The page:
In one example of content-based filtering, filtering controller 306 filters voice mail entries according to Bayesian score. In particular, a Bayesian scoring controller 312 analyzes and calculates a Bayesian score for each voice mail entry. In calculating a Bayesian score, Bayesian scoring controller 312 calculates the probability that a voice mail message is unwanted voice mail. In general, a Bayesian score is calculated based on the assumption that particular words have particular probabilities of occurring either in unwanted mail or wanted mail. For example, a user encountering a voice mail message with the names of particular products not preferred by the user would mark the voice mail message as unwanted voice mail, but will seldom mark the voice mail message as wanted, and therefore the names of the particular products would have a high probability of occurring in unwanted voice mail.

In one equation used by Bayesian scoring controller 312, the probability that a voice mail message is unwanted voice mail is equal to the probability of finding those certain words in unwanted voice mail, times the probability that any voice mail is unwanted, divided by the probability of finding those certain words in any email. Therefore, to calculate the probability that a voice mail message is unwanted voice mail, Bayesian scoring controller 312 scans a voice mail entry for the certain words that match with words in a corpus listing 308. In the example, corpus listing 308 includes multiple words and for each word lists the probability that the word will be in any voice mail message and the probability that a voice mail message with the word is either unwanted mail or wanted mail. In addition, corpus listing 308 includes a probability that any voice mail is unwanted for the particular user. Data included in corpus listing 308 may be accessed from a service provider or filtering service, manually entered by a user, or built by a corpus controller 310.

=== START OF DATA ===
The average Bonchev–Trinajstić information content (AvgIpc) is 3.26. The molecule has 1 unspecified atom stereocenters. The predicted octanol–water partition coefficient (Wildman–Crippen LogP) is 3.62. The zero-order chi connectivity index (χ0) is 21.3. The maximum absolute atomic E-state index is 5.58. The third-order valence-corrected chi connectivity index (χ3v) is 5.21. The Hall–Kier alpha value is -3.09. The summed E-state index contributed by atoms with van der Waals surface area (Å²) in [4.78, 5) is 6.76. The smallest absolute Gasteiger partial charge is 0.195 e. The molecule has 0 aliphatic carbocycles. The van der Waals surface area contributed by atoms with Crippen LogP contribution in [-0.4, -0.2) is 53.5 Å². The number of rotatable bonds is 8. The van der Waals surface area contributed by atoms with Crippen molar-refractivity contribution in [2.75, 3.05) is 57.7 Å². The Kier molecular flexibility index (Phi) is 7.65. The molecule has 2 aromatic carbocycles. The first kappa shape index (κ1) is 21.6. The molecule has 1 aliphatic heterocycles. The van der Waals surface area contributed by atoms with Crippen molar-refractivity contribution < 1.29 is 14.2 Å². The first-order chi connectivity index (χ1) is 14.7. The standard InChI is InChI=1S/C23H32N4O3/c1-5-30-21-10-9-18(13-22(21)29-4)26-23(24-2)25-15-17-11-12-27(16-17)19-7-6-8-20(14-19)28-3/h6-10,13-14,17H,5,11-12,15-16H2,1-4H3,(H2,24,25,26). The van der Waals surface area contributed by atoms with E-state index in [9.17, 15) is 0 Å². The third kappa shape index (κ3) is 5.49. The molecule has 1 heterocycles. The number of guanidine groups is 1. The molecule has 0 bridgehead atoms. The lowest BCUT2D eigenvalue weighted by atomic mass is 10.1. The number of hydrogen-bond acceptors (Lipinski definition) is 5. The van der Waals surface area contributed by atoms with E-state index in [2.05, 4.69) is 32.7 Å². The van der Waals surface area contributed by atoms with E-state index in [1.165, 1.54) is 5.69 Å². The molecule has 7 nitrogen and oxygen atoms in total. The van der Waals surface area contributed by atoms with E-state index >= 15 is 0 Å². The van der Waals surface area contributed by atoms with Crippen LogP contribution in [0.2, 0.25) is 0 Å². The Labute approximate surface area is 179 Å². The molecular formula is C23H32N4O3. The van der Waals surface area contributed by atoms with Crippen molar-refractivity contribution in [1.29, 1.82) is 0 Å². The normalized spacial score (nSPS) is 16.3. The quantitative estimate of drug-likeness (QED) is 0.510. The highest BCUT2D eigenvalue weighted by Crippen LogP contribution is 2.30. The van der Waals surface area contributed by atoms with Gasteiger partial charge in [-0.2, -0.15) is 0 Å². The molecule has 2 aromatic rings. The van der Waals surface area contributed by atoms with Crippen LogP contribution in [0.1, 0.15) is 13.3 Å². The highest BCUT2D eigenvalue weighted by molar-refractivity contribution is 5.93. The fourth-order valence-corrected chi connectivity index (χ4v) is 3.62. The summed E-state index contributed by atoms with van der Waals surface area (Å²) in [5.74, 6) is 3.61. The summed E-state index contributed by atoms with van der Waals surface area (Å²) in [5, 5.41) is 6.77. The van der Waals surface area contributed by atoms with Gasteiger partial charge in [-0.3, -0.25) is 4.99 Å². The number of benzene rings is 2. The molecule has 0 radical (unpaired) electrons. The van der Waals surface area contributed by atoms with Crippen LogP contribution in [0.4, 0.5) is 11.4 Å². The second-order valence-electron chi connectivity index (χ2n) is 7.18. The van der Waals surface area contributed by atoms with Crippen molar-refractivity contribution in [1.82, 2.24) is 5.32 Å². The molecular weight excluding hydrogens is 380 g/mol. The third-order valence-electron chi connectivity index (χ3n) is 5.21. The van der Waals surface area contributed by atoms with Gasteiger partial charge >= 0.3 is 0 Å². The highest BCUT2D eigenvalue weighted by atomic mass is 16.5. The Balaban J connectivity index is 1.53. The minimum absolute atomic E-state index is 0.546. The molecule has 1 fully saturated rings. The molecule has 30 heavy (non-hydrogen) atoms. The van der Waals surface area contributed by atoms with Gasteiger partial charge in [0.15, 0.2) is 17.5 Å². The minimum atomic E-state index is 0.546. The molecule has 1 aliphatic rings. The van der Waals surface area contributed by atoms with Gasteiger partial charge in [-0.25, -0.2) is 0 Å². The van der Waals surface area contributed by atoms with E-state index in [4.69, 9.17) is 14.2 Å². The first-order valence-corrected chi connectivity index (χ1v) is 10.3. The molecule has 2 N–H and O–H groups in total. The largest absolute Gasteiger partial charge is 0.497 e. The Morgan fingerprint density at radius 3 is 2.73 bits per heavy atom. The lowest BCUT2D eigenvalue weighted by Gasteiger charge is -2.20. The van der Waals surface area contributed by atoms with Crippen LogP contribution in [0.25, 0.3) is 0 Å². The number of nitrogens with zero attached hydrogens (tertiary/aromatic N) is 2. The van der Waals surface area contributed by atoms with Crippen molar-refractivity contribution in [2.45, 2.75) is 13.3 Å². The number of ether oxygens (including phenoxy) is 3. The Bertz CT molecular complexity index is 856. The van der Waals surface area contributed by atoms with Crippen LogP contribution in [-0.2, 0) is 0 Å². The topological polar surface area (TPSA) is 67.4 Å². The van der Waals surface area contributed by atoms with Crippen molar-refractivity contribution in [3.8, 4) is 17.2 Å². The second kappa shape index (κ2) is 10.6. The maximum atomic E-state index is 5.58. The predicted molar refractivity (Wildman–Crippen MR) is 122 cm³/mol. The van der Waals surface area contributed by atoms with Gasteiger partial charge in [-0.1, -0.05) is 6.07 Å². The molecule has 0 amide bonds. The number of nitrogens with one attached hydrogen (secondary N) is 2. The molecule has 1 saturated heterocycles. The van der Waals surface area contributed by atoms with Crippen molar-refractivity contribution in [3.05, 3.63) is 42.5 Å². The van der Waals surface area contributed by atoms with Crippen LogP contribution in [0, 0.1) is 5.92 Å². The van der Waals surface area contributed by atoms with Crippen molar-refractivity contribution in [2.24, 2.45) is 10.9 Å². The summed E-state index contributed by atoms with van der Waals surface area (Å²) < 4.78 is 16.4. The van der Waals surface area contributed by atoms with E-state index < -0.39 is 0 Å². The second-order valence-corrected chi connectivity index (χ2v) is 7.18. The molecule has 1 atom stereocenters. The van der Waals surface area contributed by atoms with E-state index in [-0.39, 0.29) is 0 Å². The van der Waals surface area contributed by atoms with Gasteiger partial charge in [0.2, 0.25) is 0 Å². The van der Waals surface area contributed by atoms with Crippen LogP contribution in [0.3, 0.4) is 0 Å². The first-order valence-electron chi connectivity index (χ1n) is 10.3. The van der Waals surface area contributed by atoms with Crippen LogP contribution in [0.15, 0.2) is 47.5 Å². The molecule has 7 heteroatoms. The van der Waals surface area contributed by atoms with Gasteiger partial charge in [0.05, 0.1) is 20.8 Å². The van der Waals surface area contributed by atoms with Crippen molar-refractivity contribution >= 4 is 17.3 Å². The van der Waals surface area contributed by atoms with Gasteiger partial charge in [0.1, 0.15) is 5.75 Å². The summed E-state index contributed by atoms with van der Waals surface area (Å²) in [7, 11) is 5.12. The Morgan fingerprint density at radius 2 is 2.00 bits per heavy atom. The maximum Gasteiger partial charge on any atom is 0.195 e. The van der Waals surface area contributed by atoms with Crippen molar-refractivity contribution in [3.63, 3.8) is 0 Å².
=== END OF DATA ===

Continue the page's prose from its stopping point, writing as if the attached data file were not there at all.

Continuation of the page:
In calculating a Bayesian score, Bayesian scoring controller 312 may first convert the voice mail from voice into text or through other voice recognition method detect the words of the voice mail. Using voice recognition or a voice to text converted will be understood by one with skill in the art. In one example, ViaVoice (ViaVoice is a trademark of International Business Machines Corporation) is a software product that perform voice recognition.

In the example of content-based filtering, corpus controller 310 builds corpus listing 308 and updates the probabilities for words to be located within unwanted voice mail and for any voice mail to be unwanted within corpus listing 308 from multiple sources. In one example, corpus controller 310 builds corpus listing 308 with words and probabilities associated with each word by monitoring all or portions of actual conversations and detecting the keywords within the monitored portions of the actual conversations. In another example, corpus controller 310 builds corpus listing 308 with words and probabilities by detecting keywords within voice mail messages listened to and saved by the user within voice mail entry database 302. Further, corpus controller 310 builds corpus listing 308 with words with a probability as unwanted voice mail by detecting words within those voice mail messages that a user deletes during playback before the end of the message or that a user deletes and marks as unwanted voice mail.

In one example of identity-based filtering, filtering controller 306 filters voice mail message entries according to caller identity. In the example, a white list 314 includes voice imprints, where each voice imprint is marked as permitted or excluded. For each voice mail message, a voice identification controller 322 detects the voice characteristics for a speaker leaving a voice mail message. In detecting the characteristics, voice identification controller 322 may detect characteristics such as pace, tone, inflection and other voice signature identifiers. Voice identification controller 322 compares the voice characteristics with the voice imprints in white list 314. If voice identification controller 322 detects a match between the voice characteristics in the voice mail message and a permitted voice imprint within white list 314, then filtering controller 306 maintains the voice mail message and allows playback. If voice identification controller 322 detects a match between the voice characteristics in the voice mail message and an excluded voice imprint within white list 314, then filtering controller 306 may automatically delete the voice mail message or may automatically mark the voice mail message as unwanted voice mail. Voice identification controller 322 does not detect a match then filtering controller 306 may tag the voice mail message and prompt the recipient to indicate whether to add a voice imprint for the sender to white list 314, and whether to add the voice imprint as permitted or excluded.

In matching voice characteristics to a voice imprint, voice identification controller 322 may perform biometric analysis or voice authentication for the actual analysis. Using biometric voice identification or voice authentication will be understood by one with skill in the art.